The Karma Police once arrested Judge Dan Mancini for talking in maths.
"I'm the next act, waiting in the wings."—Radiohead ("All I Need")
From the Basement began as a podcast in 2006, was expanded into a British television show in 2007, and made its way to the United States (courtesy of Rave HD and the Independent Film Channel) in 2008. Each episode of the show consists of studio-bound live performances by a variety of alternative, indie pop, indie folk, and psychedelic bands and singer/songwriters. There is no host, no interviews, no between song banter—just music. This disc is a 129-minute compilation of 29 songs by 17 artists lifted from the show's two six-episode series.
The selection of performances is carefully balanced. The disc kicks off with a long string of up-tempo tunes (including some radio hits) by widely known bands Radiohead, The White Stripes, Beck, and the Shins. Indie folk crooner Neil Hannon's "A Lady of a Certain Age" marks a shifting of gears toward mellower, more introspective tunes. He's followed by the equally gentle "Your Only Doll (Dora)" by Laura Marling. Next, Sonic Youth takes things in a predictably psychedelic-punk direction with "The Sprawl" and "Pink Steam." For the remainder of the disc, the tunes seesaw between energetic pop/rock and navel-gazing folk. Mr. E of Eels delivers two mellow tunes all on his own (one on guitar, the other on piano), followed by two hard rockers by Strokes guitarist Albert Hammond Jr. Looking quirky and self-consciously ironic in a fairy princess dress with gigantic balloon sleeves, indie darling PJ Harvey gives raspy performances of "The Piano" and "The Devil" from her White Chalk CD. Super Furry Animals do their best imitation of The Band on "Let the Wolves Howl at the Moon," then get funkier on "The Gift that Keeps Giving." A kneeling Damian Rice delivers two acoustic numbers from his O CD. He's followed by Autolux, who start soft and build to a crescendo on a song called "Let It Be Broken." The set glides into a quiet finish with two acoustic guitar numbers by Swedish indie folk troubadour José González, after which Radiohead frontman Thom Yorke does solo interpretations of "Down is the New Up" and "Videotape" from In Rainbows. Each of the performances on From the Basement is loose and natural, proving that these cats and kittens can play. If you're a fan of indie rock, you'll dig what you find on this disc.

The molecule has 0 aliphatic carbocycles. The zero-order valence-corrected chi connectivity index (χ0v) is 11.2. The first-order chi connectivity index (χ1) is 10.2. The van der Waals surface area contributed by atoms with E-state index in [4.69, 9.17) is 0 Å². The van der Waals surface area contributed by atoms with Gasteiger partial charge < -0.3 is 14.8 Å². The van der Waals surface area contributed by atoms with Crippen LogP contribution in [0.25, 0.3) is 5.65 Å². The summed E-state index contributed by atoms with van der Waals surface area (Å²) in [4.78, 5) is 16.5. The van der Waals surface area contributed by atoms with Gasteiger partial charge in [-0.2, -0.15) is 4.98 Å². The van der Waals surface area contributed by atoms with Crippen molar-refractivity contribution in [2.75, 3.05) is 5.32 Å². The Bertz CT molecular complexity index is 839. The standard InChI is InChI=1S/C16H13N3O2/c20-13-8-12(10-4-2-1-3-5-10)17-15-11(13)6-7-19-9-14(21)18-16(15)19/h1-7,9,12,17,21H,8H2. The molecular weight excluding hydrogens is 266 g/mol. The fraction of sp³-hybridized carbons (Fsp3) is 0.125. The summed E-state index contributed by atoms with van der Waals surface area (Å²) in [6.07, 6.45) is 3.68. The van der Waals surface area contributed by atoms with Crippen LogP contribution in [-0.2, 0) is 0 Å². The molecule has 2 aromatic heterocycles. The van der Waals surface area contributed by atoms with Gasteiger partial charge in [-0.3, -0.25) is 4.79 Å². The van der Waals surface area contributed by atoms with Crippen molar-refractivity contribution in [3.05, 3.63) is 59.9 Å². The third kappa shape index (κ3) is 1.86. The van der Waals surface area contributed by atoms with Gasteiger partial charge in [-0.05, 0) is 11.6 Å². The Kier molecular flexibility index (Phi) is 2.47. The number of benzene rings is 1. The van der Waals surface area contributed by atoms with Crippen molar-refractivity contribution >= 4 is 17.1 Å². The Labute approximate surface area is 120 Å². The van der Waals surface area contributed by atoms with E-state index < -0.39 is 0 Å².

The White Stripes
Albert Hammond Jr.
Super Furry Animals
As any DVD featuring musical performances by tousle-haired hipsters and navel-gazing singer/songwriters ought to be, From the Basement is housed in a paper case that is flimsy, surely recycled, and most definitely bio-degradable (my eyes are biological and just looking at the case made it degrade a bit). The tray that holds the disc appears to be molded from the sole of an old shoe or hardened bean curd or both. The disc itself is made out of certified fair trade recycled wood. Just kidding—like all DVDs, it's made out of a Gaia-raping space age polymer. What can you do?
The disc's 1.78:1 anamorphically enhanced transfer is solid, but less consistent than one would expect of a show shot in a controlled environment on high definition video. Colors are mostly accurate, though skin tones occasionally drift toward the red. Detail fluctuates, looking great in close-ups but less impressive in medium shots and far less impressive long shots. There are three different audio options to choose from. Two Dolby mixes (stereo and 5.1 surround) are surprisingly anemic—especially the 5.1 mix, which isn't much more dynamic than the stereo version. A DTS track outstrips them both, offering high register clarity and plenty of low end punch. In fact, the DTS track is so much superior to the other two that if your system can't process a DTS signal, you may want to pass on this release altogether.
There are no extras.
If you're a fan of the artists on the disc, you can't go wrong. The video presentation is more than adequate, and the DTS audio mix is so stellar you'll feel as though you're watching the bands run through songs in a rehearsal space. Those who can't stand mildly depressing introspection should give this one a wide berth.
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